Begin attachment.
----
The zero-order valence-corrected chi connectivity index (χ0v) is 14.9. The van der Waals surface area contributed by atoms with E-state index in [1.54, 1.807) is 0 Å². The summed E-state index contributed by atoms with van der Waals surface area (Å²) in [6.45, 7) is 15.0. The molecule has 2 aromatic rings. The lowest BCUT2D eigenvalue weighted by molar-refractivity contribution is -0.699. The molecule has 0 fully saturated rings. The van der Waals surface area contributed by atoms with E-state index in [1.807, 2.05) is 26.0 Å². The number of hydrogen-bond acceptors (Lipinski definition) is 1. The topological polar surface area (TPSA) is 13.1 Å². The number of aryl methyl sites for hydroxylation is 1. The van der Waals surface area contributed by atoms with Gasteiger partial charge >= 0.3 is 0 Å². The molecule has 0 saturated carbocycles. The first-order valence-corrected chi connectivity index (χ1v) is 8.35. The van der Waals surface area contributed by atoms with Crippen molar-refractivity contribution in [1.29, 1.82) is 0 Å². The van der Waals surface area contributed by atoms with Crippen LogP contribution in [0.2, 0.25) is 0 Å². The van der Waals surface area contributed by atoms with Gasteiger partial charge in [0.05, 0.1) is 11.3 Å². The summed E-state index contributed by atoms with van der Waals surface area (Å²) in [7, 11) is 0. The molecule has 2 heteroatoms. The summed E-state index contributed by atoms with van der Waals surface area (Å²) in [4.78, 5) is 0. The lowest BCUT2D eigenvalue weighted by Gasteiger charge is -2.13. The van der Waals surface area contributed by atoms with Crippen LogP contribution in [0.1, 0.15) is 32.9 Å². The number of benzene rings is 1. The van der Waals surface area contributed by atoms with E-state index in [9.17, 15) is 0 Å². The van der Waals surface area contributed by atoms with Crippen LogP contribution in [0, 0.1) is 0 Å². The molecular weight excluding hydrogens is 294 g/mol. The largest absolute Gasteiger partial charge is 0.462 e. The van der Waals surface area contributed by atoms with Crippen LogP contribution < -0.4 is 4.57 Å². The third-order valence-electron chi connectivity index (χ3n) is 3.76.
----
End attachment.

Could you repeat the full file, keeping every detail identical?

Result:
The zero-order valence-corrected chi connectivity index (χ0v) is 14.9. The van der Waals surface area contributed by atoms with E-state index in [1.54, 1.807) is 0 Å². The summed E-state index contributed by atoms with van der Waals surface area (Å²) in [6.45, 7) is 15.0. The molecule has 2 aromatic rings. The lowest BCUT2D eigenvalue weighted by molar-refractivity contribution is -0.699. The molecule has 0 fully saturated rings. The van der Waals surface area contributed by atoms with E-state index in [1.807, 2.05) is 26.0 Å². The number of hydrogen-bond acceptors (Lipinski definition) is 1. The topological polar surface area (TPSA) is 13.1 Å². The number of aryl methyl sites for hydroxylation is 1. The van der Waals surface area contributed by atoms with Gasteiger partial charge >= 0.3 is 0 Å². The molecule has 0 saturated carbocycles. The first-order valence-corrected chi connectivity index (χ1v) is 8.35. The van der Waals surface area contributed by atoms with Crippen molar-refractivity contribution in [1.29, 1.82) is 0 Å². The van der Waals surface area contributed by atoms with Crippen LogP contribution in [0.2, 0.25) is 0 Å². The van der Waals surface area contributed by atoms with Gasteiger partial charge in [0.05, 0.1) is 11.3 Å². The summed E-state index contributed by atoms with van der Waals surface area (Å²) in [7, 11) is 0. The molecule has 2 heteroatoms. The summed E-state index contributed by atoms with van der Waals surface area (Å²) in [4.78, 5) is 0. The lowest BCUT2D eigenvalue weighted by Gasteiger charge is -2.13. The van der Waals surface area contributed by atoms with Crippen LogP contribution in [0.1, 0.15) is 32.9 Å². The number of benzene rings is 1. The van der Waals surface area contributed by atoms with E-state index in [9.17, 15) is 0 Å². The van der Waals surface area contributed by atoms with Crippen LogP contribution in [0, 0.1) is 0 Å². The molecular weight excluding hydrogens is 294 g/mol. The largest absolute Gasteiger partial charge is 0.462 e. The van der Waals surface area contributed by atoms with Crippen LogP contribution < -0.4 is 4.57 Å². The third-order valence-electron chi connectivity index (χ3n) is 3.76.